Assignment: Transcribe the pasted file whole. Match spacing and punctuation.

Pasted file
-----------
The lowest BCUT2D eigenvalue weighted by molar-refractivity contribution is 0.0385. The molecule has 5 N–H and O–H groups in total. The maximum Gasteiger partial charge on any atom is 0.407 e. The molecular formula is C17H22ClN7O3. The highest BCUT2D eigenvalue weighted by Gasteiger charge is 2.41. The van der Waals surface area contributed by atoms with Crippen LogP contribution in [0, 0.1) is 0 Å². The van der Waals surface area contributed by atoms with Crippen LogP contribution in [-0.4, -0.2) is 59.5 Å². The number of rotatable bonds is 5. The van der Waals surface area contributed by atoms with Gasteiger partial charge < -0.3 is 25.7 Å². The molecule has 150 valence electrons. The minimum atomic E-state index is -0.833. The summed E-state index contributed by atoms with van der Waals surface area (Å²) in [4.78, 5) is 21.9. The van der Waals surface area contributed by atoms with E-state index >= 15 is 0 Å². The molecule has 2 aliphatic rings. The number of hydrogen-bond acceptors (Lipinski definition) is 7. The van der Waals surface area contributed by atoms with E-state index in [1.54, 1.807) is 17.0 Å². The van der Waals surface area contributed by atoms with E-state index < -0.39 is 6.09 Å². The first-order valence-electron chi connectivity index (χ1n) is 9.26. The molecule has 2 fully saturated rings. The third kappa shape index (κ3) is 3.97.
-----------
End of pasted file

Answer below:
The lowest BCUT2D eigenvalue weighted by molar-refractivity contribution is 0.0385. The molecule has 5 N–H and O–H groups in total. The maximum Gasteiger partial charge on any atom is 0.407 e. The molecular formula is C17H22ClN7O3. The highest BCUT2D eigenvalue weighted by Gasteiger charge is 2.41. The van der Waals surface area contributed by atoms with Crippen LogP contribution in [0, 0.1) is 0 Å². The van der Waals surface area contributed by atoms with Crippen LogP contribution in [-0.4, -0.2) is 59.5 Å². The number of rotatable bonds is 5. The van der Waals surface area contributed by atoms with Gasteiger partial charge < -0.3 is 25.7 Å². The molecule has 150 valence electrons. The minimum atomic E-state index is -0.833. The summed E-state index contributed by atoms with van der Waals surface area (Å²) in [4.78, 5) is 21.9. The van der Waals surface area contributed by atoms with E-state index >= 15 is 0 Å². The molecule has 2 aliphatic rings. The number of hydrogen-bond acceptors (Lipinski definition) is 7. The van der Waals surface area contributed by atoms with E-state index in [1.54, 1.807) is 17.0 Å². The van der Waals surface area contributed by atoms with E-state index < -0.39 is 6.09 Å². The first-order valence-electron chi connectivity index (χ1n) is 9.26. The molecule has 2 fully saturated rings. The third kappa shape index (κ3) is 3.97.